Sunday, March 27, 2011
Wednesday, March 23, 2011
I was sitting in the Ministry of the Interior office in the center of town in Jerusalem, I was applying for my Israeli passport. I was sucked into a fairly successful game of angry birds on my ipod. I looked up, the “take a number” board listed 32, only 10 more numbers until it was my turn. Then, the piercing sound of an ambulance roared past the office. I thought nothing of it… there are always ambulances running around. But the sounds didn’t stop… it wasn’t one ambulance, it sounded like an army of sirens. Everyone in the office was looking around. People started crowding onto the balcony to see what was going on outside. The room became tense. Something was wrong- we all felt it. I quickly checked the news on my ipod. Nothing at 15:05. But the sirens grew louder… what was happening? 5 minutes later, I checked the news again. “Breaking news: The entrance to the city has been closed after an explosion was heard near the central bus station.” Cell phones began to ring. My phone rang, it my cousin.
“Where are you? Are you still at the Ministry of the Interior?”
“Yes I’m still here… what happened? There was a bomb? What’s going on? ”
She wasn’t sure… she replied, “I think it’s a bus bombing… it’s the 74.”
I had just taken the 74 to get to the office. My heart sank. I started to shake. Then, my number appeared… it was my turn.
As I left the office, I took a deep breath- perhaps it’s better to walk home.
In the time that followed the attack, everyone in Jerusalem was on the phone. As I walked through the center of town to get to my neighborhood, I didn’t pass one person who didn’t have a phone stuck to their ear. I was bombarded by calls and texts, making sure I was Ok. I was calling my friends… I just needed to know no one was there, no one was hurt. Networks began to fail as the lines were overloaded. As I spoke to people, more information began to be revealed… the bomb was not on the bus, no ones was killed, the bomb was detonated at Benyamin HaUma near a phone booth(beside the Central Bus Station). I was still shaking… honestly I was scared. I decided to call my mom, I wanted her to know about the attack and that I was fine before she saw it on CNN and started to freak out. The moment I heard her voice, I started to cry.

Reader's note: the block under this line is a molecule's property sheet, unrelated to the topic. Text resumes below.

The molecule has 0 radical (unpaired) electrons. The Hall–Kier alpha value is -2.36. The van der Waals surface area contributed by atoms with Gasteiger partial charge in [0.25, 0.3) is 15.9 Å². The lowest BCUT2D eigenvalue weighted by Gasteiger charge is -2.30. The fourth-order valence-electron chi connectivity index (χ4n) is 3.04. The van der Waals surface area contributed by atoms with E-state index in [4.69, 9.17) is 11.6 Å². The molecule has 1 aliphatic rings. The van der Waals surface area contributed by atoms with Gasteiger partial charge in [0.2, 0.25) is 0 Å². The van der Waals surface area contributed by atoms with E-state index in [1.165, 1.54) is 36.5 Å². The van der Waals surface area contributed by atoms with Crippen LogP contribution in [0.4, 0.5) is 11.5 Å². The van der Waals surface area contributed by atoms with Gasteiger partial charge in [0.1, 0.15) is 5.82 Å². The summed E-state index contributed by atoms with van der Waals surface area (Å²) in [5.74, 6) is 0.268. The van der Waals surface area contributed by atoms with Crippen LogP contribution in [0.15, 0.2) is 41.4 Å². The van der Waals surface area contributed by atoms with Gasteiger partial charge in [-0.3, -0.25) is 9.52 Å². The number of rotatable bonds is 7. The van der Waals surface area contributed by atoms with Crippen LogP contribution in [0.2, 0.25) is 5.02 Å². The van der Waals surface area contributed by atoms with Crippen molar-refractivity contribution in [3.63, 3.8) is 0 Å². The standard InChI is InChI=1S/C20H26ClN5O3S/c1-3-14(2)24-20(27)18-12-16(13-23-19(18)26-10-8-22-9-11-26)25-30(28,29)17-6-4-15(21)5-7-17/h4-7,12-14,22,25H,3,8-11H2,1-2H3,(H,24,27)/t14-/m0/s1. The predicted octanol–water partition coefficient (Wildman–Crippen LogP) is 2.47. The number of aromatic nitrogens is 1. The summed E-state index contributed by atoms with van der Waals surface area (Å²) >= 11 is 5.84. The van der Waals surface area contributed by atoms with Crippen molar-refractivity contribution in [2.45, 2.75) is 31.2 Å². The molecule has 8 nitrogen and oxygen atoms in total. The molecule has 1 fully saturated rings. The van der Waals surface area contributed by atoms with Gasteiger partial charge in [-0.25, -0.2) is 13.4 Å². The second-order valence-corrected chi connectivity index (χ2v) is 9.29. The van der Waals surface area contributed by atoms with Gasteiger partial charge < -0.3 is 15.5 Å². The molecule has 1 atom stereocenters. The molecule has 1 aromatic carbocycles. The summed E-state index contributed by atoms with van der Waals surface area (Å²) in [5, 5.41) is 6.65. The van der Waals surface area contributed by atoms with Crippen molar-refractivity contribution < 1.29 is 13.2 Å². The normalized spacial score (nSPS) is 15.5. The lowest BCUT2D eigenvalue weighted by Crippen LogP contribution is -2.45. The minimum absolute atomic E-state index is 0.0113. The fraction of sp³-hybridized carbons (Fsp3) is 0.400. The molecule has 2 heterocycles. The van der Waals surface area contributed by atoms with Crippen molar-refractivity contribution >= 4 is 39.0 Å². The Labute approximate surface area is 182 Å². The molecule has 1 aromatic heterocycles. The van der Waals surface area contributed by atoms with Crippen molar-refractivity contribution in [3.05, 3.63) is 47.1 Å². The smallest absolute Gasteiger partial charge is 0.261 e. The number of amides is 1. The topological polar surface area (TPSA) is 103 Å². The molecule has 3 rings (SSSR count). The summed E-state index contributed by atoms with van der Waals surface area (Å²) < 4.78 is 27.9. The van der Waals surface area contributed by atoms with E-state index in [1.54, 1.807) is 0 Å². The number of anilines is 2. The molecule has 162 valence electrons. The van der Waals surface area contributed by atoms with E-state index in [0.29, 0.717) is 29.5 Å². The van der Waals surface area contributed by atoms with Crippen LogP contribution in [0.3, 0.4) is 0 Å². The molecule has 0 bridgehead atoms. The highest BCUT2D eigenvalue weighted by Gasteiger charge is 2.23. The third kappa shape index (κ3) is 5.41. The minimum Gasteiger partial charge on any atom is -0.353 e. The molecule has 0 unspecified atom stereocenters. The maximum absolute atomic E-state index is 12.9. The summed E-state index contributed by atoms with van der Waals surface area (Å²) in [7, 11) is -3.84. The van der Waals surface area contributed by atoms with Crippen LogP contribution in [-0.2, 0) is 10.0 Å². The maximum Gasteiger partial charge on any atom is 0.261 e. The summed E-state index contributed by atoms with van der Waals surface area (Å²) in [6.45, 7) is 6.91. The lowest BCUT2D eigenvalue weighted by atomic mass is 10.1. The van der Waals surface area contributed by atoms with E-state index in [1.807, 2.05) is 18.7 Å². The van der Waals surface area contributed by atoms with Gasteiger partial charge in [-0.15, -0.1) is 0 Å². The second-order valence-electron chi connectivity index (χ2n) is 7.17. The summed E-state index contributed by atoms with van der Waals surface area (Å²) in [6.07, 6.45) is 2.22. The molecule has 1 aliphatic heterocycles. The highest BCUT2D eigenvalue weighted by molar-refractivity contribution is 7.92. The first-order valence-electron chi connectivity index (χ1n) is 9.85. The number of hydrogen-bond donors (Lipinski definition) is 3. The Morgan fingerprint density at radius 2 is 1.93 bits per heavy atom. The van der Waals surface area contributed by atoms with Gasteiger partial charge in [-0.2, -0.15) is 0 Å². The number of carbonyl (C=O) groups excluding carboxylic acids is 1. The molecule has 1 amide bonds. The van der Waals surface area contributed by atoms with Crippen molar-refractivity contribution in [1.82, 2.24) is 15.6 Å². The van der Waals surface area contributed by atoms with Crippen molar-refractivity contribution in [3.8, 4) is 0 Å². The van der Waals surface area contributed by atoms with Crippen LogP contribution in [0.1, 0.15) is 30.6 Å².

When you are living in Israel, and experiencing your day to day activities, it’s easy to get lulled into a sense of security. I had read earlier in the day that there had been Katyusha rockets fired at both Be’er Sheva and Ashdod. But that was in Be’er Sheva and Ashdod, I was in Jerusalem. Just last week, Israel suffered the tragedy of a family being slain in their sleep. But that was in Itamar, I was in Jerusalem. There hasn’t been a bombing in Jerusalem since 2004. I know that Jerusalem doesn’t feel as safe as my home town of Toronto… but it doesn’t feel so bad. Today, knocked me out of that feeling. I didn’t just read about it in Haaretz or J-post, or hear about it on TV. I was minutes away.
When I spoke to my mom, after we got through the shock, and the worry, she was angry. Angry that ’someone’ could detonate a bomb and try to kill innocent people. That’s the feeling now.. anger at that ’someone’. We all know who that ’someone’ is…it’s that “homogeneous group” we call Palestinians. They are the ones trying to blow up Jews at crowded bus stops, and they are the ones throwing rockets into our southern cities. But be warned our Prime Minister says, “Israel will act firmly”. Violence begets violence.
The truth is, when something like this happens, it’s natural to feel like that. We are scared, we are nervous, and we translate it to anger. We want to defend ourselves. We want to be strong. I don’t know what is going to happen in Israel in the next few days. I don’t know what acting firmly means. I do know that this city is going to feel a little different tomorrow. We’ll do the same things we did today, and we did the day before, and we’ll continue to do in the future. But something has changed… our quiet has been disturbed.